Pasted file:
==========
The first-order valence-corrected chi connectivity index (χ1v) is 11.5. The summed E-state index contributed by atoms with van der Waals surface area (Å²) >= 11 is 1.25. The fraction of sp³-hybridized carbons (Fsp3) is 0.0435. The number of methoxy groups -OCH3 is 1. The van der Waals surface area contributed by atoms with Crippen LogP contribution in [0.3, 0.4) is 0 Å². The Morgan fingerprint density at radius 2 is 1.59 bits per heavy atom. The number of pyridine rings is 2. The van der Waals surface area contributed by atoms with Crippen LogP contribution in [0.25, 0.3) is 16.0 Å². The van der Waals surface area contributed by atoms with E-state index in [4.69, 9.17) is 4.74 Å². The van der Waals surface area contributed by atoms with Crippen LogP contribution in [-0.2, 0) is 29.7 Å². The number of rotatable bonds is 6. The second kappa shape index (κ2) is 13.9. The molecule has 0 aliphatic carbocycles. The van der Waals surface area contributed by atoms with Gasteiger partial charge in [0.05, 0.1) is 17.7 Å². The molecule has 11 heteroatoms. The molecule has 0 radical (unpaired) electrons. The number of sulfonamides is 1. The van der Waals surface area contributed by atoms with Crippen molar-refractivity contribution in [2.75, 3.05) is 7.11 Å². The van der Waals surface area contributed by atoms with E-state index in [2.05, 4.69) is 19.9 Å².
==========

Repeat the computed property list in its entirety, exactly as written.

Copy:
The first-order valence-corrected chi connectivity index (χ1v) is 11.5. The summed E-state index contributed by atoms with van der Waals surface area (Å²) >= 11 is 1.25. The fraction of sp³-hybridized carbons (Fsp3) is 0.0435. The number of methoxy groups -OCH3 is 1. The van der Waals surface area contributed by atoms with Crippen LogP contribution in [0.3, 0.4) is 0 Å². The Morgan fingerprint density at radius 2 is 1.59 bits per heavy atom. The number of pyridine rings is 2. The van der Waals surface area contributed by atoms with Crippen LogP contribution in [0.25, 0.3) is 16.0 Å². The van der Waals surface area contributed by atoms with E-state index in [4.69, 9.17) is 4.74 Å². The van der Waals surface area contributed by atoms with Crippen LogP contribution in [-0.2, 0) is 29.7 Å². The number of rotatable bonds is 6. The second kappa shape index (κ2) is 13.9. The molecule has 0 aliphatic carbocycles. The van der Waals surface area contributed by atoms with Gasteiger partial charge in [0.05, 0.1) is 17.7 Å². The molecule has 11 heteroatoms. The molecule has 0 radical (unpaired) electrons. The number of sulfonamides is 1. The van der Waals surface area contributed by atoms with Crippen molar-refractivity contribution in [2.75, 3.05) is 7.11 Å². The van der Waals surface area contributed by atoms with E-state index in [2.05, 4.69) is 19.9 Å².